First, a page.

If you are a leader:  A CEO, a CMO, a CFO, if you manage employees of any sort, if you coach a baseball team, if you lead a food pantry, whatever it is, I have some news for you:  Everyone is watching your every move.  That might disturb you a bit.  Actually, it should disturb you a bit.   They are watching your facial expressions when you stroll in on Monday morning, they are watching how you talk to your spouse and kids, they are watching how you dress and  what you eat, they are watching how you handle difficult employees and situations.  They want to know if you can be trusted, if you are capable of doing the job, if you are someone to aspire being like.  This is FACT.  Let me tell you a story about my own path as a leader.

I got promoted really fast in corporate America.  I was asked to lead people about 6 months into an entry level position, usually out in the middle of nowhere at clients’ facilities, and I managed not to screw it up.  This gave me more opportunities to do important things early in my career.  And the ball kept rolling toward promotions.  When I made partner in a big 4 accounting firm, I got transferred three times to different markets to make hay.  My third market proved especially difficult, not because of the actual outside market, but because of the inside culture.  It was nasty competitive, infighting was considered normal, and politics were HUGE.  I was not enjoying myself anymore.  I was stressed.  The environment made it much more difficult for me to be as successful as I was used to being.  Being the gregarious, friendly, open person that I typically am, it was obvious something was wrong when I was quiet and withdrawn in meetings.  The inconsistency of my demeanor made it difficult for people who didn’t know me well to read me and know what to expect.  It sounds minor, but it wasn’t.  People started to wonder what might be wrong with me, even though I never took it out on anyone else, even though I never slowed down, even though I still led a team of 50-100 people every day and we got a ton done.

My point here is that I needed to be a lot more cognizant of how I was showing up as a leader every day.  When you lead, consistency is king.  This will sound tough, but you can’t have a bad day as a leader, the price is too high.  You have to leave all that baggage outside the door.  Otherwise, all the work you do to be a great leader will be for naught, and you will struggle to create the high performance teams you need for grow your company or create significance that lasts.  Here are a few pointers to make it a little more obvious:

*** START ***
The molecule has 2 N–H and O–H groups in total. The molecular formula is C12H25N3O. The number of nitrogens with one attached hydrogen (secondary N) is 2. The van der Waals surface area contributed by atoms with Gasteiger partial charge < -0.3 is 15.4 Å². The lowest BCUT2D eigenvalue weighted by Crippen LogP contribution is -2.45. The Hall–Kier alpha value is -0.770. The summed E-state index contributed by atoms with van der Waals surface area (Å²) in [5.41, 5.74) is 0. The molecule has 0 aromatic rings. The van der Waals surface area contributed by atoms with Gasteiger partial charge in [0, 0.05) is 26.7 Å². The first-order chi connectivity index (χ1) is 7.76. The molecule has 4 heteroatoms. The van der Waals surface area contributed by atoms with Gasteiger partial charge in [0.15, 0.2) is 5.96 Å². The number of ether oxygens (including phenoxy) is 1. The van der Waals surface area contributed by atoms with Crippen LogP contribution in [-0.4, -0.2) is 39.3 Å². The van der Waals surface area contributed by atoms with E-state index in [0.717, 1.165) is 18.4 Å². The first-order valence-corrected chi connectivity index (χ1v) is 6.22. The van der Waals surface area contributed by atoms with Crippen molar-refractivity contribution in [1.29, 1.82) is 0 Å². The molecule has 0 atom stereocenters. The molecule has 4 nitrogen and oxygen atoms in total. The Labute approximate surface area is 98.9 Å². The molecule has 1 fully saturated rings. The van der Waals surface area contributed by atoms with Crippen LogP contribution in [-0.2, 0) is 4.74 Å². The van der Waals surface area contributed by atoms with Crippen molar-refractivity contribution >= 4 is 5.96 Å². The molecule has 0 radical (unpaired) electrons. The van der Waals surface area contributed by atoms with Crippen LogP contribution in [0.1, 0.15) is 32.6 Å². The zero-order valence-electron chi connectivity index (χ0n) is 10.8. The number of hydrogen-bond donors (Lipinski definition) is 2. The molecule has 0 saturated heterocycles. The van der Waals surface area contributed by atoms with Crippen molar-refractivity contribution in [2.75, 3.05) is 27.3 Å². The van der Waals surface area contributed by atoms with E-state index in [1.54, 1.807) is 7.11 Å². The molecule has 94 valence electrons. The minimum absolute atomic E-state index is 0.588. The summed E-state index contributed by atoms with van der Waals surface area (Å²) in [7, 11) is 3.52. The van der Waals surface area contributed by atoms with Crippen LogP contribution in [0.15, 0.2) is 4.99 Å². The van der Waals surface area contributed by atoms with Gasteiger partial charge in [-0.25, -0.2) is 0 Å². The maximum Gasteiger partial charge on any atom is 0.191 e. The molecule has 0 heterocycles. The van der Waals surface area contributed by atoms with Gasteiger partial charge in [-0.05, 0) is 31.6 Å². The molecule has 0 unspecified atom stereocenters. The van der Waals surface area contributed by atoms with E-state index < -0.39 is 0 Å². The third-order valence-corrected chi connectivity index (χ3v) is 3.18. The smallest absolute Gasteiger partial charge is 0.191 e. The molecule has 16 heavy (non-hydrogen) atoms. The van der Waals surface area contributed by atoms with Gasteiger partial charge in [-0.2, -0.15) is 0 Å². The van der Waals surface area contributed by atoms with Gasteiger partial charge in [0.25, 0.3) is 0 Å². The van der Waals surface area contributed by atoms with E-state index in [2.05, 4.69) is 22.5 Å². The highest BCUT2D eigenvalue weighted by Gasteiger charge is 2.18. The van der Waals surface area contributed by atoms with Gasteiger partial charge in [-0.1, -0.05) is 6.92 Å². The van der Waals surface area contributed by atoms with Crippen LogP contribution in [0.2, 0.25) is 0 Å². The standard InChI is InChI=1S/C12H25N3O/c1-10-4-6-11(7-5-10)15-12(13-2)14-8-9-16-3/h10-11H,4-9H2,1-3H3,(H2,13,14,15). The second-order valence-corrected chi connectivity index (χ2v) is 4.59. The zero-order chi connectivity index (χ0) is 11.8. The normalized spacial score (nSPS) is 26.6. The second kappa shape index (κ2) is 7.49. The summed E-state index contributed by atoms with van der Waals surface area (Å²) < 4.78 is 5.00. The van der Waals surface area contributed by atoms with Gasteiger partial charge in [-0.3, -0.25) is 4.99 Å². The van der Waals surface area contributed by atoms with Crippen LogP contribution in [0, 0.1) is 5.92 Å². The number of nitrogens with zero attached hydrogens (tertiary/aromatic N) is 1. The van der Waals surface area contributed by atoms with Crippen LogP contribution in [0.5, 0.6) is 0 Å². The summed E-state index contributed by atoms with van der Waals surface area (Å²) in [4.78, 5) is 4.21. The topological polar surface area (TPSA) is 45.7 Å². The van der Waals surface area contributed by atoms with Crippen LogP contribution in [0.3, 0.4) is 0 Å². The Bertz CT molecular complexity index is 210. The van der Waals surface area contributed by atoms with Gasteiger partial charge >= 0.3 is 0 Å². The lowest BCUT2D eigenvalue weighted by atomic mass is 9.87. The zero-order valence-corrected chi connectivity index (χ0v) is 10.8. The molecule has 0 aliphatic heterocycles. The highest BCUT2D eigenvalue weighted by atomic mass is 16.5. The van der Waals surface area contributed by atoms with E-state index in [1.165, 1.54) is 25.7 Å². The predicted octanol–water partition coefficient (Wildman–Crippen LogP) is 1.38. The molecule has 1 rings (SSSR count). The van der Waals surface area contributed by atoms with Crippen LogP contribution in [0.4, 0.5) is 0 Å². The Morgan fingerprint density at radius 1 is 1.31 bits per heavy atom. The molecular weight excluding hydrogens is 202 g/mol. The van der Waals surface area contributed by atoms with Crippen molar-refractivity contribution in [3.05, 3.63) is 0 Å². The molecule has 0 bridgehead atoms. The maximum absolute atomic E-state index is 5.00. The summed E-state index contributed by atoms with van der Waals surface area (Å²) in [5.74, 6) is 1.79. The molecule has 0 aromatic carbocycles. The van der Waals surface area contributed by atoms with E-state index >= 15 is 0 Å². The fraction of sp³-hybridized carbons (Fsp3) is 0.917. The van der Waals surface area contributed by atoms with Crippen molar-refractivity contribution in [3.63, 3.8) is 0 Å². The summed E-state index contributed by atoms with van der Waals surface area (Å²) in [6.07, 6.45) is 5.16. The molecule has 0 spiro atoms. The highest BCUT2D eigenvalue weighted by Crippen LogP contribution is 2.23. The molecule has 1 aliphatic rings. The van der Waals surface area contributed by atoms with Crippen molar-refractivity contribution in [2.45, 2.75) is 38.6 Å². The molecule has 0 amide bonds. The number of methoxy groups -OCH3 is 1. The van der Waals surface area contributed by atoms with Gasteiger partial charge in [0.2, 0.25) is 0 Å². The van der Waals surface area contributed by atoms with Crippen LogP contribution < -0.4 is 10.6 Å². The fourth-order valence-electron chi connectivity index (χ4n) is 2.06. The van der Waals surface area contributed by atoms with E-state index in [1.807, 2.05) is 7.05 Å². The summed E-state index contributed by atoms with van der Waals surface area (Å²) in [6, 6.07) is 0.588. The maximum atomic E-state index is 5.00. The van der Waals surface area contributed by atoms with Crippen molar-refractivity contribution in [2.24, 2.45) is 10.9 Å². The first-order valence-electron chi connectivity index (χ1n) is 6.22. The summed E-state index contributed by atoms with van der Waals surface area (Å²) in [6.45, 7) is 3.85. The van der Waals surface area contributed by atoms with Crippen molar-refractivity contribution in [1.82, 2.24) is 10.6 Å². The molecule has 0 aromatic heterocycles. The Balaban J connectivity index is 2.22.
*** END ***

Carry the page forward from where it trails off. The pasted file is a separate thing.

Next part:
Nobody cares about your personal problems if you are a leader.  

Yes, they say they care.  Yes, they may even act like they care.  But bringing your problems to work when you are a leader does a couple of things.  It indicates you cannot handle your personal problems.  And it indicates that it’s perfectly fine for everyone else to come to work and hash out their personal problems too.  You can make people aware that there is stuff to be handled, but that you are handling it.  Do not seek out shoulders to cry on at work.  That is what family, friends, lawyers, accountants, and therapists are for.  If you cannot handle your problems, how can you expect others to do the same?  How can you inspire them to create solutions for themselves?  You have to figure it out and do some compartmentalization, especially because you expect your team to do the same.  


Know that nobody is going to care more than you do.


You’re the leader.  You want it badly or you wouldn’t be the leader.  Being the leader means you sacrifice more than anyone else does to make it happen.  And you don’t complain to them about it, because they EXPECT you to be the one who cares most.  Your job is to make them care enough to do what you want them to do.  I vote for carrots and not sticks.  Complaining about how you work too hard, do too much, or that you are tired of picking up their slack really only makes you look like a terrible leader.  Do it differently.


Be aware of all the little things that are communicating for you.


Your facial expressions, your voice, your sighs, your grunts, ALL of it!  This part is really hard, because we are all human.  I’m not asking you to be an automaton.  But what I AM saying is that all those little things about how you are showing up every day are telling a story about you as a leader, and they all matter.  I may be a little manic on this point, because it happens to be what I do for a living, but I think strategically about nearly every interaction I have with other humans.  I ask myself what I want to accomplish, how I want to represent myself and my position, and how I want the person to feel and act when I am done.  Some people would call this mindfulness, so if you are so inclined, call it that.  I also think about how each interaction went after the fact, and how I could have done better.  This includes EVERY interaction:  live, by telephone, through email, even text.  It becomes second nature, so don’t worry that it’s way too much brain space to do this.  


Once you have mastered how you are showing up, it will have the added bonus of giving you a ton more credibility when you counsel members of your team about how they are showing up. When you begin to outline expectations and a certain, clear and abiding culture, the team will rise up to meet you.  And that is how unprecedented success is really born.  You are the first tool in creating it, the common denominator.  As cliché as it is, it really does ALL start with you.